The Friends of One Mile Creek (FOMC) welcomes the appointment by the Niagara Peninsula Conservation Authority (NPCA) of Gayle Wood as Interim Chief Administrative Officer/Secretary-Treasurer effective March 1, 2019. Wood was appointed by the newly installed NPCA board of directors for a term of 5 months, while the board searches for a permanent CAO with the help of an external hiring firm.
“Ms. Wood brings a wealth of knowledge and expertise in conservation leadership as a senior executive to a number of Conservation Authorities across Ontario,” says NPCA Board Chair Dave Bylsma.
The board is thrilled to work closely with her over the next five months as the NPCA embarks on a new chapter of environmental stewardship and leadership for the Niagara Peninsula watershed, Bylsma said.
Her recent experience includes Chief Administrative Officer/Secretary-Treasurer to the Nottawasaga Valley, Ganaraska and Lake Simcoe Conservation Authorities. She has worked for the provincial ministries of Natural Resources and the Environment and has experience in the private sector.
“Gayle Wood’s background and experience at other past conservation authorities makes her an ideal candidate to take on the challenge she is faced with at the NPCA,” says Klara Young-Chin on behalf of FOMC. “We look forward to working in collaboration on restoration/naturalization of the One Mile Creek floodplain as we did in the past. The leadership of NPCA staff is important and needed to continue to improve water quality as part of our One Mile Creek mandate as outlined in the OMC Watershed Study 2005.”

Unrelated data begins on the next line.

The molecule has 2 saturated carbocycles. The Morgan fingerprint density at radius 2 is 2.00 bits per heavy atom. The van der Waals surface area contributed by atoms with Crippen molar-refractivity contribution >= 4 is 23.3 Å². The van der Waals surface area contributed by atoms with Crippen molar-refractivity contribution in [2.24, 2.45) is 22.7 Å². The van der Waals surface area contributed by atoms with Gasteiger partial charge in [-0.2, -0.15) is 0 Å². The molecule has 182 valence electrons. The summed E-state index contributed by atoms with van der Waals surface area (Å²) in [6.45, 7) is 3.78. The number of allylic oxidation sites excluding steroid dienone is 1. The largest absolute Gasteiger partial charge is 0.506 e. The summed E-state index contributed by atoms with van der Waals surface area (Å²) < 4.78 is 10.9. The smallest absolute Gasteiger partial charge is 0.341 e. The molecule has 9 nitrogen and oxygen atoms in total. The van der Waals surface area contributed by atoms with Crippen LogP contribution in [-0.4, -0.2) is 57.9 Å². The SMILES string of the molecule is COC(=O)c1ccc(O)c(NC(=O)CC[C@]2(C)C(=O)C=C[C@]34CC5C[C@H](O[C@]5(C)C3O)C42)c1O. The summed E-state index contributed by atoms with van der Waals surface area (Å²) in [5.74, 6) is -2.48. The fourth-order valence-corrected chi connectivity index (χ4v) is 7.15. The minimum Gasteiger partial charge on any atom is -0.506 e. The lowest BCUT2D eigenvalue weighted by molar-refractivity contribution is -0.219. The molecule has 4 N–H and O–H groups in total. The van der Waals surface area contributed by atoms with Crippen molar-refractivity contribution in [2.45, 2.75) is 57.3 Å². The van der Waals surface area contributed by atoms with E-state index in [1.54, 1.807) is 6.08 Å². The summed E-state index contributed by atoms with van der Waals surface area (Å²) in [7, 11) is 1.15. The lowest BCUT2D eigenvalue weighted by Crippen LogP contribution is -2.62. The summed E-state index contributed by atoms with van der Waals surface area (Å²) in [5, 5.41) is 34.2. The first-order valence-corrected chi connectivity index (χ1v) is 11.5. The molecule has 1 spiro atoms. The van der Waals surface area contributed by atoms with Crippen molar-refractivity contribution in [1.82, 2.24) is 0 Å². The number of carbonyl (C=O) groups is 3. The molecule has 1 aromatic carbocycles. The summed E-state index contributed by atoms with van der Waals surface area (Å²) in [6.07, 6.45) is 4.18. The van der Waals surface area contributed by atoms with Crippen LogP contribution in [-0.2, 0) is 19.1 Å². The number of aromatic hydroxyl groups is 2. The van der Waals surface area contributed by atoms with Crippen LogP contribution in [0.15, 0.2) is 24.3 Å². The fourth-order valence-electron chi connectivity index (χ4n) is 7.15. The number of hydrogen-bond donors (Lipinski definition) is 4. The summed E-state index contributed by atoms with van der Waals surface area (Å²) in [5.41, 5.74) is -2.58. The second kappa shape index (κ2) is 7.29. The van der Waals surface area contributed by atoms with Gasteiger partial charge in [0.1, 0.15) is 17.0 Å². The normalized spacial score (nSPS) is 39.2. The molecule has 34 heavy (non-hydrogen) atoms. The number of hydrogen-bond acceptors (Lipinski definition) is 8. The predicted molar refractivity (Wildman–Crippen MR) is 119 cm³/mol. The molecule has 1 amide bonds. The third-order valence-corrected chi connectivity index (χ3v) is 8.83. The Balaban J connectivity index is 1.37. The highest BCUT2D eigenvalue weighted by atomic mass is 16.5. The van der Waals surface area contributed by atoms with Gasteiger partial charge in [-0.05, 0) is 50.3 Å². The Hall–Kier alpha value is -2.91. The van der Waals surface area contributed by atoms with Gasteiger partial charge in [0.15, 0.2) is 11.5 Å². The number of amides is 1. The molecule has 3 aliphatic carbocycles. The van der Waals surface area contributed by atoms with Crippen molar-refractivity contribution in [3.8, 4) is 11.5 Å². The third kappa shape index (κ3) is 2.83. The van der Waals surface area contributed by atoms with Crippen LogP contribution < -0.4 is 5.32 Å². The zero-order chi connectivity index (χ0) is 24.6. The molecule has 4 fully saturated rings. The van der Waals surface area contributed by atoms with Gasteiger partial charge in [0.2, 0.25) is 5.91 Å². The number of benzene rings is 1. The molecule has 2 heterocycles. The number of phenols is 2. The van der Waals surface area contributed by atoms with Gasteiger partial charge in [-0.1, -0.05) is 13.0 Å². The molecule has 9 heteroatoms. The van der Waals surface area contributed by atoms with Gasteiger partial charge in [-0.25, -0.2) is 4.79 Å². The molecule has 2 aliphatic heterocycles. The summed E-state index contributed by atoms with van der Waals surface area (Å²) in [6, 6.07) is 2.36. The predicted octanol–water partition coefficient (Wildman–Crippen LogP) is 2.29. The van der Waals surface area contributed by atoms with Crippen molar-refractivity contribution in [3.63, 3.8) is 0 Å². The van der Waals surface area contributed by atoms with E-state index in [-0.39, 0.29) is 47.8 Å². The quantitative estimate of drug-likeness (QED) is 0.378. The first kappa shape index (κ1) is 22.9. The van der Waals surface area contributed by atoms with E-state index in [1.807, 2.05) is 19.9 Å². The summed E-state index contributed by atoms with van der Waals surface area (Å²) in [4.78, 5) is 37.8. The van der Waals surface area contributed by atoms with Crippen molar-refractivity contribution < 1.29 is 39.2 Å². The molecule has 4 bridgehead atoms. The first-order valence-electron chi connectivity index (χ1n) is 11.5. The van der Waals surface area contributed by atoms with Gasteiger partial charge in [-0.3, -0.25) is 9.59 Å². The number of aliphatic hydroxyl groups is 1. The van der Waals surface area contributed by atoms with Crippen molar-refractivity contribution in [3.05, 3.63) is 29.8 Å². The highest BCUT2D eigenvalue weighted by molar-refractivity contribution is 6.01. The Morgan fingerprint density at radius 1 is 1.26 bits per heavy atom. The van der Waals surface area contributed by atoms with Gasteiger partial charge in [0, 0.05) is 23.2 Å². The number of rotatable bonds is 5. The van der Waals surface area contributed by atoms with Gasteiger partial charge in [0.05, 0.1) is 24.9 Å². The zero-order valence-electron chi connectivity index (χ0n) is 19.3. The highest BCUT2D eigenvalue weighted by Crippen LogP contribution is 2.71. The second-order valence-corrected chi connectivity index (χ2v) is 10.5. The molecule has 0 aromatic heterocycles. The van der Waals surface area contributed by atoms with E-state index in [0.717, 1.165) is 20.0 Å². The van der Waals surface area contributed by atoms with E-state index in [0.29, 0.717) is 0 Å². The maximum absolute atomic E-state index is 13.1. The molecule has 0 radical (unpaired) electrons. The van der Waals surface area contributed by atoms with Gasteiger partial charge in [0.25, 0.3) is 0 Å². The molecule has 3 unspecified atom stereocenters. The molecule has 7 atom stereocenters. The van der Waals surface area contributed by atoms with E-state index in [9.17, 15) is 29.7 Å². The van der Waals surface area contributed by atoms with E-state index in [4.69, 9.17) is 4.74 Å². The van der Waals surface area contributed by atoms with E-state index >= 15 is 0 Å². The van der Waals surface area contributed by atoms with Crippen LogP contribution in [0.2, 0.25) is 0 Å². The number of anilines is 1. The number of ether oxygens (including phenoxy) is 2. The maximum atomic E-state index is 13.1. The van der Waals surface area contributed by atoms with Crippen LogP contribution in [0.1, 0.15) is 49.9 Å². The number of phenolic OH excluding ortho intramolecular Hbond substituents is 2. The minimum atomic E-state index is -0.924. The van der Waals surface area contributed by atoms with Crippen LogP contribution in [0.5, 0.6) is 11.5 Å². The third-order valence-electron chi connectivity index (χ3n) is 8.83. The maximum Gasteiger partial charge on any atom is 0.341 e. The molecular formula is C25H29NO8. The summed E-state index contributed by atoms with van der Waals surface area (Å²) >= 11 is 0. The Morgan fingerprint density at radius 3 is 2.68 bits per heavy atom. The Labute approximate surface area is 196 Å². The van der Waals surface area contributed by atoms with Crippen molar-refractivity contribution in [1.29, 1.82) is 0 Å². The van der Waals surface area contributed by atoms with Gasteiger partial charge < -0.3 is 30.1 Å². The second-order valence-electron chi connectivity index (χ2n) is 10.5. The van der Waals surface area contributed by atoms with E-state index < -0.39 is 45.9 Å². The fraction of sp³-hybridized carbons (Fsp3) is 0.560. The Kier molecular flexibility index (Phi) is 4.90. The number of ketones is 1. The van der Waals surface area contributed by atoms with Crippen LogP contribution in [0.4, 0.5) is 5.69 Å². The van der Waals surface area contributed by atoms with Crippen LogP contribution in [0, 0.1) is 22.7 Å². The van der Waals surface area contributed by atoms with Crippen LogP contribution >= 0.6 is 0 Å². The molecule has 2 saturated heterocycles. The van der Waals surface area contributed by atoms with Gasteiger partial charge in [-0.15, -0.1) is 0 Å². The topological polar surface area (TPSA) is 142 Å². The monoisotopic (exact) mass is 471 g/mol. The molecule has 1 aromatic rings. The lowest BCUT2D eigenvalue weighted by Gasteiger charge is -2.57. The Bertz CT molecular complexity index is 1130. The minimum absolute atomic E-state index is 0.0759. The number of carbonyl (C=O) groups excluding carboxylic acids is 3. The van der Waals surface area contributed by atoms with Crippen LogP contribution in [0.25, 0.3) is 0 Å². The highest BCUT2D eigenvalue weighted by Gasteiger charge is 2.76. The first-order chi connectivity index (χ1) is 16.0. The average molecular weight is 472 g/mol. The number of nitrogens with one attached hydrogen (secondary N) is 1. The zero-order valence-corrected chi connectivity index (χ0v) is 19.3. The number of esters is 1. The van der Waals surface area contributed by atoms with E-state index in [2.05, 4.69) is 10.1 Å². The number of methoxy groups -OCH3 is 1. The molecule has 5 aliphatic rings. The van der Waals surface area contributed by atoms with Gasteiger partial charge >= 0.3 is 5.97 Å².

Wood graduated from University of Waterloo with a bachelor’s degree in Environment Studies and has a Business and Strategic Management Certificate from York University. She has dedicated her career to watershed management, locally, provincially and internationally, often managing multiple watersheds at a time.
Internationally, Wood has worked with the governments of many nations, training delegates from China, Thailand, Russia, Suriname, Trinidad & Tobago and Vietnam on watershed projects.
Her work in China was recognized with an award from the State Council of China for Public Engagement in Watershed Management in 1999 and 2000, and she was recognized locally in 2001 with a Conservation Award in Celebration of Women in York Region.
Link to article in the St. Catharines Standard by Grant LaFreche: